In the news

In the news

By now everyone knows that Slumdog Millionaire is a massive success. Clearly, a little image noise didn't get in the way of a truly wonderful story. If it wins Best Picture, that will really be something. It will be the first digitally acquired motion picture to ever achieve that accolade. Can't forget Benjamin Button either. Shot on the now seemingly antiquated (unfairly so) Viper FilmStream. 2 out of 5 nominees this year are digital films. Every feature that has won best picture thus far was shot on good old celluloid. And truthfully, there still is nothing like it. BUT I'm a digital devotee. I absolutely love film but I don't really want to shoot on it. I just really like the digital workflow and all the challenges that go with it. It's such an immediately malleable medium. I love being able to paint with light and camera settings at the monitor. By now everyone knows that this is where the business is going. But is it...?

Take a look - 2nd  one down. The Republican Party has gone through the stimulus plan and pulled out line items that it deems wasteful. According to the CNN report one of them to be singled out was:

"A $246 million tax break for Hollywood movie producers to buy motion picture film."

246m to buy film stock. Hollywood had a great year but apparently they can't afford celluloid anymore so they're about to get a massive tax break so they continue the practice. How many Hollywood features can be shot with 246 million dollars worth of film? I don't know but I'd like to. This is extremely interesting to me. Features acquired digitally have proven themselves at this point. There isn't nearly the resistance there was 5 years ago. I think if Button or Slumdog (fingers crossed) takes the prize this year it will mean even more features will go digital. That is unless they get free film.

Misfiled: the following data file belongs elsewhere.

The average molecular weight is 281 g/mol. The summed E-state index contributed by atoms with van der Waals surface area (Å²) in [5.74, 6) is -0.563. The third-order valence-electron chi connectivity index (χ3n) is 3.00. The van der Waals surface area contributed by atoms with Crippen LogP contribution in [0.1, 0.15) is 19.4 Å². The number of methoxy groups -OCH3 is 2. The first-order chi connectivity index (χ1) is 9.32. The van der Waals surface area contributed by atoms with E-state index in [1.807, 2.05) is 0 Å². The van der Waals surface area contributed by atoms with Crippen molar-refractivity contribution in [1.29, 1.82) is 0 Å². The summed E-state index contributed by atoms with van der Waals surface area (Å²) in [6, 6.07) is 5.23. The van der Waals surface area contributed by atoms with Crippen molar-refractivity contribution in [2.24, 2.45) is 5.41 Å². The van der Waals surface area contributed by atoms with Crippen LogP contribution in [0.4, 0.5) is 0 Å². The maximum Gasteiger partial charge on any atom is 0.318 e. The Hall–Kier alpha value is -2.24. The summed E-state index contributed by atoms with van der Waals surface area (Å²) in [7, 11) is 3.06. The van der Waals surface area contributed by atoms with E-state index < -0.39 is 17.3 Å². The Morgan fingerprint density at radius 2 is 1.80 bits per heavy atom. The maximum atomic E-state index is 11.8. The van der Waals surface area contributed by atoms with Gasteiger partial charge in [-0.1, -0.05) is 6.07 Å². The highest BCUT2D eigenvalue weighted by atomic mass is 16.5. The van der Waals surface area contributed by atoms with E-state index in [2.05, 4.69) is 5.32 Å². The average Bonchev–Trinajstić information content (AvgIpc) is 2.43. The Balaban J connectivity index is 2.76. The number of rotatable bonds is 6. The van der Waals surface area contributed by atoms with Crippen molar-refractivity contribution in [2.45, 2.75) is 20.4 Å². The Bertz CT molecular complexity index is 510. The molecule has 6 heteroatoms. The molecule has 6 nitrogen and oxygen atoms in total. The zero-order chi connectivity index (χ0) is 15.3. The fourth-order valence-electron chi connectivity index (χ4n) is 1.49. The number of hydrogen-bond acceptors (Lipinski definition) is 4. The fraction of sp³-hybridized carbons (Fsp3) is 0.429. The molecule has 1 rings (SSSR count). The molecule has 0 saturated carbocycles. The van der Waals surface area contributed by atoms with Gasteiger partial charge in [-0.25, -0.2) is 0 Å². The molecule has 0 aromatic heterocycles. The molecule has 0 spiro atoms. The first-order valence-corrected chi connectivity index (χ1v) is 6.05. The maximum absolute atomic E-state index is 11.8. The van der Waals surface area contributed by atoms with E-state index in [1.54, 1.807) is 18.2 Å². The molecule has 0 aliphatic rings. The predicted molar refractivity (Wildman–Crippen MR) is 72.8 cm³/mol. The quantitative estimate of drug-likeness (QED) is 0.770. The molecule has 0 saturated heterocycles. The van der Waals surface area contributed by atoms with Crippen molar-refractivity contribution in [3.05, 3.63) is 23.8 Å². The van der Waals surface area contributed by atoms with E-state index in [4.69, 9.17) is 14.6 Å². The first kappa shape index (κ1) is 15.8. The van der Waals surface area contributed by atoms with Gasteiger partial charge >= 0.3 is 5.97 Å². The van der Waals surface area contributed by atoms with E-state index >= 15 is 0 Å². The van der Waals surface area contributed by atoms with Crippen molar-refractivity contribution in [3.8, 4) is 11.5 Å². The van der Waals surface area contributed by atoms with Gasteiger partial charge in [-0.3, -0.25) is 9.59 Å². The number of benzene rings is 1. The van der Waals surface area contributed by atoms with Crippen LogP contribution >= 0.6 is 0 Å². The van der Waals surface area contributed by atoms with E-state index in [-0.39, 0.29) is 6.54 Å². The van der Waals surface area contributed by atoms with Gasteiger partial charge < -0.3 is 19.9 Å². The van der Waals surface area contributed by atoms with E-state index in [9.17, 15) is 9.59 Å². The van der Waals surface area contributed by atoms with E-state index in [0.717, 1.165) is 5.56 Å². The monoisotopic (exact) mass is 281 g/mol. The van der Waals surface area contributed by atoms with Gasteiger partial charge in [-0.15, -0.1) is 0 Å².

more on Slumdog.. Not only is this a mostly digital feature but it was acquired with a somewhat experimental camera system. I think the SI-2k Mini is very very cool but you've got to admit, it's a pretty radical departure from your typical cinema camera. It looks like an SLR with a cable hanging off it leading to a drive in your backpack. Seriously, that's a pretty unique way to shoot your feature film. When I saw the film, I couldn't help but notice the sensor noise. This is what I do for a living. I can't turn my eyes off. It didn't really take me out of the story but I still felt it was a shame that such great images were tarnished by it. I don't know if this was a problem that was compounded in the film out or what... Maybe it didn't. Maybe it was intentional.  If anyone knows, let me know!